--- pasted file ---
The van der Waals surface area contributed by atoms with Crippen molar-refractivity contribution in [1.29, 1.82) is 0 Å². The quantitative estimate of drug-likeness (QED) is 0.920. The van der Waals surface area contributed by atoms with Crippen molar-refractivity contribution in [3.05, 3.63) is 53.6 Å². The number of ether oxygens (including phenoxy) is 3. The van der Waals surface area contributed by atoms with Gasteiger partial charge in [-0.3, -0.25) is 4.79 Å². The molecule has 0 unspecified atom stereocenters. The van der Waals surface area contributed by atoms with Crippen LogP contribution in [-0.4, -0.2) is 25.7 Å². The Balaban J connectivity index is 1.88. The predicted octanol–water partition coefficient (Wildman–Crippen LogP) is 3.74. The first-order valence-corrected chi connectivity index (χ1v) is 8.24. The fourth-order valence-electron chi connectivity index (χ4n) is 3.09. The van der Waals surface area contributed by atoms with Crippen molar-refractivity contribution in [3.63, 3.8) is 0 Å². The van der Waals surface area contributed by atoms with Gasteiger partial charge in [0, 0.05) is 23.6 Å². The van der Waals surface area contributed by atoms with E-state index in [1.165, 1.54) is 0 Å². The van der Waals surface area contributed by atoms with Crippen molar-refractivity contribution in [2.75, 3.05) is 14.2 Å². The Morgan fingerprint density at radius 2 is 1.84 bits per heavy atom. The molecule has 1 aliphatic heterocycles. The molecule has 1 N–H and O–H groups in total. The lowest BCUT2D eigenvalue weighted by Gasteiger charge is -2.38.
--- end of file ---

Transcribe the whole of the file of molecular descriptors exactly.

The van der Waals surface area contributed by atoms with Crippen molar-refractivity contribution in [1.29, 1.82) is 0 Å². The quantitative estimate of drug-likeness (QED) is 0.920. The van der Waals surface area contributed by atoms with Crippen molar-refractivity contribution in [3.05, 3.63) is 53.6 Å². The number of ether oxygens (including phenoxy) is 3. The van der Waals surface area contributed by atoms with Gasteiger partial charge in [-0.3, -0.25) is 4.79 Å². The molecule has 0 unspecified atom stereocenters. The van der Waals surface area contributed by atoms with Crippen LogP contribution in [-0.4, -0.2) is 25.7 Å². The Balaban J connectivity index is 1.88. The predicted octanol–water partition coefficient (Wildman–Crippen LogP) is 3.74. The first-order valence-corrected chi connectivity index (χ1v) is 8.24. The fourth-order valence-electron chi connectivity index (χ4n) is 3.09. The van der Waals surface area contributed by atoms with Crippen molar-refractivity contribution in [3.63, 3.8) is 0 Å². The van der Waals surface area contributed by atoms with Gasteiger partial charge in [0, 0.05) is 23.6 Å². The van der Waals surface area contributed by atoms with E-state index in [1.165, 1.54) is 0 Å². The van der Waals surface area contributed by atoms with Crippen molar-refractivity contribution in [2.75, 3.05) is 14.2 Å². The Morgan fingerprint density at radius 2 is 1.84 bits per heavy atom. The molecule has 1 aliphatic heterocycles. The molecule has 1 N–H and O–H groups in total. The lowest BCUT2D eigenvalue weighted by Gasteiger charge is -2.38.